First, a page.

Two years after his Netherlands side lost to Spain after extra time in the World Cup Final, Bert van Marwijk left his job when the team failed to reach the knockout phase of Euro 2012. His replacement also knows how swiftly success can turn sour.

Louis van Gaal was Germany's coach of the year in 2009-10 after winning the German league and Cup and reaching the Champions League final with Bayern Munich. The club fired him less than a year later.

With Van Gaal back for a second spell, a 2-0 win over Turkey in Amsterdam Friday provided the requisite win but not the level of performance that will be necessary to restore the damage done to confidence and credibility in the space of just three feckless fixtures last June.

Former captain Mark van Bommel has retired from international soccer and van Gaal left out Nigel De Jong, so the absence of that pair of human threshing machines should reduce the card count. Rafael van der Vaart was also not picked. Arjen Robben featured on the left wing not the right and pre-game speculation that Robin van Persie would be on the bench proved joyously wrong.

As he has for Manchester United, Van Persie hauled his team out of a stressful situation with a moment of individual excellence. Friday it was the 15th-minute header to give the Netherlands a lead that merited the "undeserved" tag throughout the first half. Like Cristiano Ronaldo, Van Persie is a forward as precise with his head as with his feet.

Hamit Altintop threatened an equalizer near the hour mark, then the Dutch raised their game and relative newbie Luciano Narsingh coated the scoreline with a gloss it hardly deserved via a cute finish on a break-away in stoppage-time. Next up in Group D for Van Gaal is a trip to Hungary on Tuesday.

The Italians were exceptional in qualifying for Euro 2012, winning their group by 10 points and conceding only twice in ten fixtures. But that's a defensive tally they have tied after just one match of their Brazil 2014 campaign. And it could have been worse, as Italy was happy to leave Sofia with a 2-2 draw Friday.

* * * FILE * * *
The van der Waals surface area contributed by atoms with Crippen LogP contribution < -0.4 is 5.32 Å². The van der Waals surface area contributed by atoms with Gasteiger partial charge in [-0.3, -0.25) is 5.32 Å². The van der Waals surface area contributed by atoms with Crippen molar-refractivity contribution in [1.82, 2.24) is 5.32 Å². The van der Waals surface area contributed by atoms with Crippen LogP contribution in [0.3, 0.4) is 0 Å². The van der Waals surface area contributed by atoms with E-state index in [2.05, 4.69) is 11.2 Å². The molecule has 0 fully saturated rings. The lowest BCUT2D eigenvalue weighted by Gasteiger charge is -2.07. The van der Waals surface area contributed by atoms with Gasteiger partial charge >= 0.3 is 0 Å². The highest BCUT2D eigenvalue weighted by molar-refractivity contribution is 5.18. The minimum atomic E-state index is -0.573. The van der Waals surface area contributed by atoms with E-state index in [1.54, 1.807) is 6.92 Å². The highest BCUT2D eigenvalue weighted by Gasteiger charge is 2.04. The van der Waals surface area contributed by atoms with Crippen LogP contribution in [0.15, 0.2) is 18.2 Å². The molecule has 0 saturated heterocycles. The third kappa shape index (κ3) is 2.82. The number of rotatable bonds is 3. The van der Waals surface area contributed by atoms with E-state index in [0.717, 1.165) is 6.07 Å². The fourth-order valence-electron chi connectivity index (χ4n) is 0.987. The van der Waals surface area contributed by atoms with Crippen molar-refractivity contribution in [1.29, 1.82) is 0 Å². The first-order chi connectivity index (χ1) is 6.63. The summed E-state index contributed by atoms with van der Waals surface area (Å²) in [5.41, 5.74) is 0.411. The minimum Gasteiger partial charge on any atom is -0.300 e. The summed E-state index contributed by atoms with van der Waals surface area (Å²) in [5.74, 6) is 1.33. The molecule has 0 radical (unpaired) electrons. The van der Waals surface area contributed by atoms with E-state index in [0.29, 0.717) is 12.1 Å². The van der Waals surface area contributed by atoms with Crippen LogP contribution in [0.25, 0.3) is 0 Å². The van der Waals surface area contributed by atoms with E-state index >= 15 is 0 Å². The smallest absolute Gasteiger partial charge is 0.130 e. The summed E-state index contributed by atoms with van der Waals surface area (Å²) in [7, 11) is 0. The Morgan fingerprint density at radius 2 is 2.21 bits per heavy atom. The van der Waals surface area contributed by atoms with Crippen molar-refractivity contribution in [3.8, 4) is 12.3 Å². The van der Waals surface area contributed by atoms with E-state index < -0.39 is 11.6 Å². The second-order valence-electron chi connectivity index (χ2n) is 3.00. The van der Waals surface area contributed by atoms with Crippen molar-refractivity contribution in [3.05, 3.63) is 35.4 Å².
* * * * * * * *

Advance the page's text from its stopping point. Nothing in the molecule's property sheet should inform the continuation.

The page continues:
An error by goalkeeper Gianluigi Buffon helped Bulgaria take the lead, and though Pablo Osvaldo scored his first international goals to give Italy the advantage at halftime, Georgi Milanov equalized after 66 minutes and the home team had late chances for a shock victory.

Not a great Group B beginning for the Euro 2012 runners-up, who failed to reprise the summer's winning formula. "We lacked pace and rhythm," coach Cesare Prandelli said, according to The Associated Press. "We were missing a link man. At the Euros we stole the ball and counter-attacked. We didn't do that tonight."

It can't have helped that Mario Balotelli was absent having undergone eye surgery. But Italy should collect a win and a clean sheet against Malta in Modena on Tuesday. Even at this early stage it's clear that anything less than victory is potentially a very damaging outcome.

There were only two fixtures on Saturday and both ended in goalless draws. Scotland regretted an off-day for striker Kenny Miller as they tied with Serbia in Glasgow in Group A, while Czech Republic and Denmark each took a point in Copenhagen in Group B.

The latter match showcased two perky second-tier nations who went home after Euro 2012 with reputations enhanced. Denmark beat the Netherlands, which seemed stunning at the time - even if the impact was lessened by subsequent matches that made it clear the Dutch were in disarray.

The Czechs had attracted scant attention in the build-up but overachieved by topping their group ahead of Russia before losing to Portugal in the quarter-finals.

Saturday's draw only increases the sense that Group B will prove one of the most intriguing mini-leagues. Malta and Armenia look like also-rans but first and second place should be a tight fight between Bulgaria, Italy, Czech Republic and Denmark.

Scotland has not played in a major tournament since the 1998 World Cup and few would bet on Craig Levein's pedestrian side reaching the next one. Not in a group also containing the perennially-good Croatia and a young Belgium team that is generating plenty of buzz. The fresh hope of a new season can quickly be squashed by the heavy weight of past disappointments.